The research interests in my lab are primarily centered in the field of DNA damage and repair, particularly the identification and repair of novel and/or biologically important bulky DNA adducts, and the implications for exposure biomarkers and disease mechanisms. Our primary research over the past 25 years has been focused on combining chemical, biochemical and biological approaches to understand the key questions in environmental mutagenesis and carcinogenesis.
One of our current research focuses is on the genotoxicity and carcinogenic potential of thirdhand smoke (THS), a newly discovered source of tobacco toxins. THS contains residual tobacco smoke compounds that remain on indoor surfaces and in dust after tobacco has been smoked, or are re-emitted back into the gas phase. Moreover, some chemicals in THS react with oxidants and other pollutants in the environment to produce secondary toxicants (EHP, 2011). We have shown, for the first time, that THS as well as its unique constituent NNA cause DNA strand beaks and oxidative damage in human genes (Mutagenesis, 2013). Most recently, our studies indicated that short-term early life exposure to THS induces lung cancer in A/J mice (Clin Sci (Lond), 2018). These findings were highlighted by prominent coverage in mainstream media as well as used by the California State Assembly (Associated Press, 2014) and New York State to approve legislation targeting THS in home-based daycare centers.
We are continuing our effort on the identification and characterization of THS-derived DNA adducts and other biochemical alterations (such as metabolic and blood component changes) using in vitro to cellular and to animal systems. Our goal is to develop novel/unique mechanism-based biomarkers for assessing exposure to THS and to investigate the interplay between genetic susceptibility and THS carcinogenicity which still remains unknown. We believe that the data on “signature” changes obtained from the above experiments using next generation toxicological assessment approaches will have important implications in THS-related mechanistic and biomarker research.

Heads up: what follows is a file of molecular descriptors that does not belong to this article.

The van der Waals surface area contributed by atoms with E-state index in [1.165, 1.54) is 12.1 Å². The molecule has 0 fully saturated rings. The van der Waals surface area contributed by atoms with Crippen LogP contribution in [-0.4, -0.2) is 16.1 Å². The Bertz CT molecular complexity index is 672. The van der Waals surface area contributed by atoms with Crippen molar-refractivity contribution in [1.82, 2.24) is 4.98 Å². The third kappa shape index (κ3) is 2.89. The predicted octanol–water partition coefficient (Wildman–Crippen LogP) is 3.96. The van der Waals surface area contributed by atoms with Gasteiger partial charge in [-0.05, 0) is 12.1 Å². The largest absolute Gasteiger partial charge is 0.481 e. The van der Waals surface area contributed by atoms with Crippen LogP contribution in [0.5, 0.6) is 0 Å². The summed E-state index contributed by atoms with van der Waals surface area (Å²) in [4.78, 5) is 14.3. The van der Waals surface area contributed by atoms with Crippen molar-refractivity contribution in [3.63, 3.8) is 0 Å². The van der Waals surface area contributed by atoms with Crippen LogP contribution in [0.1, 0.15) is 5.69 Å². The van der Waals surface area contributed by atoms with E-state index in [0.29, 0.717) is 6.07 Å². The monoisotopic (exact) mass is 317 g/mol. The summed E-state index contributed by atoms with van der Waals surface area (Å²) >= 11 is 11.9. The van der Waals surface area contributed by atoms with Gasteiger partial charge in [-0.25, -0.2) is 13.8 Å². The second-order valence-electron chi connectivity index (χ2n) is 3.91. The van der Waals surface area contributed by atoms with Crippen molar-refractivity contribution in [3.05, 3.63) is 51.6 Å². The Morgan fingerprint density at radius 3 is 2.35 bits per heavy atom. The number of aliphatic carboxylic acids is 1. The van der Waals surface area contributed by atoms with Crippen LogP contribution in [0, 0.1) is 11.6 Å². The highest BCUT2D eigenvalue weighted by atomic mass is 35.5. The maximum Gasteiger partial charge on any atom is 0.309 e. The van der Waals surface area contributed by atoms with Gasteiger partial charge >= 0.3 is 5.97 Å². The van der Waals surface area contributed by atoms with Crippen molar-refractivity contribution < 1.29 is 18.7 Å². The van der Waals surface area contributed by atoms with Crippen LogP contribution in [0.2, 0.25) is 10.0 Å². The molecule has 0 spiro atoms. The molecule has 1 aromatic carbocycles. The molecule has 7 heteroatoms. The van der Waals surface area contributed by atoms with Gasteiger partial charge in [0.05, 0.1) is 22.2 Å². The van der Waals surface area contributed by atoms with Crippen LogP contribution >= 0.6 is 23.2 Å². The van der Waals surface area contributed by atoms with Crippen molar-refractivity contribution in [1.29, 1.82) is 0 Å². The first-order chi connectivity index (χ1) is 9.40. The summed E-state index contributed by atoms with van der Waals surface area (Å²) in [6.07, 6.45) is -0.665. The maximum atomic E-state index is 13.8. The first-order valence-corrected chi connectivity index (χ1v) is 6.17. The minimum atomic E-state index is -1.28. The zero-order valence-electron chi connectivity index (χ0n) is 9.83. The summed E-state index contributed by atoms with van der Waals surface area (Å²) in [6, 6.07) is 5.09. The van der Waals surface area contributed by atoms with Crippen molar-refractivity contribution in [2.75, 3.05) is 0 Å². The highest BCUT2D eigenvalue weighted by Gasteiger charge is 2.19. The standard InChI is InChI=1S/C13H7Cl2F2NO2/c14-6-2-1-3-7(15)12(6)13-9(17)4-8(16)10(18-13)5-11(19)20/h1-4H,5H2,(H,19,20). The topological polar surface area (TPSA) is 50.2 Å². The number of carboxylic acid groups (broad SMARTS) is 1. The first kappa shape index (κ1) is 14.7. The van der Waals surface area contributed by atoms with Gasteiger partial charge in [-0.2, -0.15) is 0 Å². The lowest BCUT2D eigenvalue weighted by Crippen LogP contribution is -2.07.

We have been involved in cancer biology and genetic studies, especially the use of bioinformatics to discover mechanisms for cancer development by environmental carcinogens as well as to explore genetic biomarkers for exposure and clinical outcomes such as prognosis. For example, in collaboration with Drs. Jian-Hua Mao and Antoine Snijders at LBNL, we studied the expression profiling of human FAM83 family oncogenes in cancer development and progression. These studies could be critical in developing new therapeutic strategies targeting FAM83 genes or their interactions with other key proteins. Most recently, we developed a multi-step integrative meta-analysis of human cancer genome and identified 53-gene and 27- gene signatures and their prognostic scoring systems that can assess survival of gastric cancer and lung cancer, respectively. We will continue working in such a field of precision cancer medicine, in conjunction with precision toxicology.